Salt water corrosion caused Highway 102 overpass concrete to fall off

Chunks of concrete fell from a Highway 102 overpass onto an Ashburn Avenue sidewalk in Halifax on July 7, 2016. Steve Silva / Global News

Concrete fell from the underside of a Highway 102 overpass because of salt water corrosion, according to the Department of Transportation and Infrastructure Renewal (TIR).

“As with any older structure, especially in our Nova Scotia climate, we experience the effects of road salt and salt brine on the concrete. It can lead to a process called delamination – which is ‘spot’ corrosion of concrete where salt water gets into seams,” said Toby Koffman, a communications adviser for the province, in an email on Tuesday.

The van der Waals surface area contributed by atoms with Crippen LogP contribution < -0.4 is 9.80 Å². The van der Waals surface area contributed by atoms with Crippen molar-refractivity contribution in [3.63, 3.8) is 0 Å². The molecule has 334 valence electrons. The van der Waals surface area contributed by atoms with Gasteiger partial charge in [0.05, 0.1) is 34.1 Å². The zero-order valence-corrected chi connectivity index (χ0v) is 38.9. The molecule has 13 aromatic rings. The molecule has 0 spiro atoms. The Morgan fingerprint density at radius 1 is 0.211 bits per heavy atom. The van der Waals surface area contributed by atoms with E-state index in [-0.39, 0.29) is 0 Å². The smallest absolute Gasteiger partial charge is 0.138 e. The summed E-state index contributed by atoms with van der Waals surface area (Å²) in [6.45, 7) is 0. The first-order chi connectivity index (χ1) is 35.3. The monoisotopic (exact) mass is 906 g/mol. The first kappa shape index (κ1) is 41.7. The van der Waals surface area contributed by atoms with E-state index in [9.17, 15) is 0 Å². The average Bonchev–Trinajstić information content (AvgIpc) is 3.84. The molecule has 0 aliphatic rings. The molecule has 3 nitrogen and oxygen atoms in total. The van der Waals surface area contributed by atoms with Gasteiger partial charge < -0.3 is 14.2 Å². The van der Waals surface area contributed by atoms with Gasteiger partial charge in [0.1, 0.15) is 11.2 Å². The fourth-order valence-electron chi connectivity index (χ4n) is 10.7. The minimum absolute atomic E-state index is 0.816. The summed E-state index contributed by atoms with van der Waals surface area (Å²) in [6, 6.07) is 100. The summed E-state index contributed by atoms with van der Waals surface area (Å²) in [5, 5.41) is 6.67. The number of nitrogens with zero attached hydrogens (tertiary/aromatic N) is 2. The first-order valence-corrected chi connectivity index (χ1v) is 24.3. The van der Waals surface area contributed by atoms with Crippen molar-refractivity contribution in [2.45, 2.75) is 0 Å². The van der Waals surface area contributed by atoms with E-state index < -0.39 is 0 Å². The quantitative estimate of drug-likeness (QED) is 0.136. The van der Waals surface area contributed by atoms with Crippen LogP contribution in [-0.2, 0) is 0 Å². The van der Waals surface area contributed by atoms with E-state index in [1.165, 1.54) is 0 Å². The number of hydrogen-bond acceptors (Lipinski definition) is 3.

“Over time, the concrete can come loose. In this case, this structure has had major rehabilitation work over the last 10 years, and the concrete that fell was localized to one area.”

READ MORE: UPDATE: Concrete chunk falls from Halifax’s Highway 102 overpass

On July 7, a Halifax municipal road crew removed shattered pieces of concrete, including one about the size of a shoebox, off of a boulevard and sidewalk on Ashburn Avenue, which is one street east of Joseph Howe Drive.

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“Our bridges are inspected regularly and are safe for travelers, unless otherwise posted,” said Koffman, adding that concrete falling off structures is uncommon.

A TIR bridge maintenance crew has removed any loose concrete from the overpass, he added.

The structure was built in 1963.

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